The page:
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Old 03-27-2015, 10:53 AM   #441
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I have observed many solar paneled roofs over parking with EV power plugs in the Silicon Valley. I doubt that the vehicles are powered at those locations are using electricity generated by coal or oil. Those that are plugged in at night are consuming electricity when generating facilities are wheeling more than is being consumed.

The energy and materials used in the production of batteries is a different calculus.
We discussed this a while back - w/o the EV the solar panels would be reducing grid use and lowering pollution, adding the EV adds a draw from the grid, any way you slice it:

More on the Tesla electric car

short excerpt:

Quote:
So we can see, adding solar cuts their grid pollution, and adding an EV increases the grid pollution. It makes no difference if they are done together or separately, one before the other or vice-versa. As I said earlier, they each need to stand on their own, there is no multiplier effect.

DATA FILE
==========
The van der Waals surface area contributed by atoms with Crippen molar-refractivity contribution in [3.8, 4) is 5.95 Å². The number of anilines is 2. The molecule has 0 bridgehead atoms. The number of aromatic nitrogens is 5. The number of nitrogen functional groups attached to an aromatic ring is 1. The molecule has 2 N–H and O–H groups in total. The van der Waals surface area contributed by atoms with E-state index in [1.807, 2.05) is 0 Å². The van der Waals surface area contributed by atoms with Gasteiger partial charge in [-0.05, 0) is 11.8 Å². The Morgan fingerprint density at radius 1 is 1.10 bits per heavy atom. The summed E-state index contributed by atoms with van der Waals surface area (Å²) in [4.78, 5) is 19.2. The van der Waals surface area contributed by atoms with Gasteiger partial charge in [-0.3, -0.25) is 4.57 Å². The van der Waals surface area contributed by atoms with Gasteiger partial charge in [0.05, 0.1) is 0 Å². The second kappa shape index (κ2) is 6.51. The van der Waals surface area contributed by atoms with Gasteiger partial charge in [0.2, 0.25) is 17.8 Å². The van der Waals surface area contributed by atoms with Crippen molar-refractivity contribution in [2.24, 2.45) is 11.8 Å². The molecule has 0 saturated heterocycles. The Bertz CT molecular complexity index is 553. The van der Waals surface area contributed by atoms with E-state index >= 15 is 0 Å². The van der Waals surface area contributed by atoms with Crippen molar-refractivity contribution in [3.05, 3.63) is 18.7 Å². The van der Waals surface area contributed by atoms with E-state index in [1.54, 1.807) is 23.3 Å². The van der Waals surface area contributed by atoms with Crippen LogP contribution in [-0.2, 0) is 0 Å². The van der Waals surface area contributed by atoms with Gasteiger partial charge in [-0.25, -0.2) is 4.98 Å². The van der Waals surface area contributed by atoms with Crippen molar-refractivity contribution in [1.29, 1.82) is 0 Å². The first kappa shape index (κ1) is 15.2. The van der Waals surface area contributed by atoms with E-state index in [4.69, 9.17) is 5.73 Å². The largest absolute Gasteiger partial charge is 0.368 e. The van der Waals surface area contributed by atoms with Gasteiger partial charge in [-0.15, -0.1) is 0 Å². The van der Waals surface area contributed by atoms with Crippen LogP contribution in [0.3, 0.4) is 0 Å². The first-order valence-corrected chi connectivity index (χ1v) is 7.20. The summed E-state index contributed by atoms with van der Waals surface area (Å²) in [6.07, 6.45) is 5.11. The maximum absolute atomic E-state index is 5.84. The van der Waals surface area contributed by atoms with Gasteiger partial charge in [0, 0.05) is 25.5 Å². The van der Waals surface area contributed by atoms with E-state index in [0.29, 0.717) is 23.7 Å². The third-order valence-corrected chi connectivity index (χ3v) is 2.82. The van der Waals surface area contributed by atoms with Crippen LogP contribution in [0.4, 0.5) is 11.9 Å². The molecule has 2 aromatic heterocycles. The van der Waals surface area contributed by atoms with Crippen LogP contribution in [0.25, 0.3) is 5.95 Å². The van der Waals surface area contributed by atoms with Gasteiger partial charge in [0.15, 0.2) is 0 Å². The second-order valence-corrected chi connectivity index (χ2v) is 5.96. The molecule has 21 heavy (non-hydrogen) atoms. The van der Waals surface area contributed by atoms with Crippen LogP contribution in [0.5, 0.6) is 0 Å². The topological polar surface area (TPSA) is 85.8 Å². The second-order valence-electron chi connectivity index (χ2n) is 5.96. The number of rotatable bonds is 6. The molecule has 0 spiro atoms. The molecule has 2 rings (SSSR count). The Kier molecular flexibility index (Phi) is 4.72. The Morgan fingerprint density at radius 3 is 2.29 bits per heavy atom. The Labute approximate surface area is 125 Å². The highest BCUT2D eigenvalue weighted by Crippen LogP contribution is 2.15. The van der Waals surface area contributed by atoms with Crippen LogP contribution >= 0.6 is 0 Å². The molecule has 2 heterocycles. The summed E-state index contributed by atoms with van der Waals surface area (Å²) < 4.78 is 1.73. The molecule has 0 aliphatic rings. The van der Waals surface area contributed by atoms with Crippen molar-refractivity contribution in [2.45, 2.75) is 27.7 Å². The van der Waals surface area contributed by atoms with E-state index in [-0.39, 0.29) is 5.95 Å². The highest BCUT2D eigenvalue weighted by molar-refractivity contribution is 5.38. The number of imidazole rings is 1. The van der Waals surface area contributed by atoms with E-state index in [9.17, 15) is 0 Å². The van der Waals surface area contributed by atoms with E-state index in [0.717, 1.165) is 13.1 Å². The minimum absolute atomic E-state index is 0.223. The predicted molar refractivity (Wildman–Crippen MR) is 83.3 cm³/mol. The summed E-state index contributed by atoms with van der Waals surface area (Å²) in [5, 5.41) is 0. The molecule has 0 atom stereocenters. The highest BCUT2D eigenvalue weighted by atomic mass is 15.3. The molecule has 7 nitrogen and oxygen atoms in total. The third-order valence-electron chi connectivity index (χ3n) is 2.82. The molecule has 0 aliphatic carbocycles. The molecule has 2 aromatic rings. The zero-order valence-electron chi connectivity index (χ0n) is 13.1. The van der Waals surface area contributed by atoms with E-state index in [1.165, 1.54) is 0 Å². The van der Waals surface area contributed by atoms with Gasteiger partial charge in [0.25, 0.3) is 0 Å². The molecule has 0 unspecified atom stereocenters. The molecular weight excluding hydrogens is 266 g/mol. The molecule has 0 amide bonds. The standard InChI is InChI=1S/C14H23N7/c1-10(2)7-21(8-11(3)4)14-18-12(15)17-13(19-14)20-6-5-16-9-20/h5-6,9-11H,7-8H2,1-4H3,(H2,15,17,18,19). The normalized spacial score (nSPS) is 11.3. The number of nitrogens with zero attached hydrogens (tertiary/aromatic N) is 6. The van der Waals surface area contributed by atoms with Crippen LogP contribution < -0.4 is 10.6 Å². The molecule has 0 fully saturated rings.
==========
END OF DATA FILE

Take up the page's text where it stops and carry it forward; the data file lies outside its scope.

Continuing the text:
So there is no justification for saying that having solar means they are charging their EV in a 'clean' way. The EV must be measured against other available vehicles. I can buy a pure hybrid and buy solar too. So compare apples-apples.
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Old 03-27-2015, 11:28 AM   #442
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This is true, they compare "average cars".
They also compare electrics to the most fuel efficient gas car out there, which yes, is the Prius (using EPA numbers).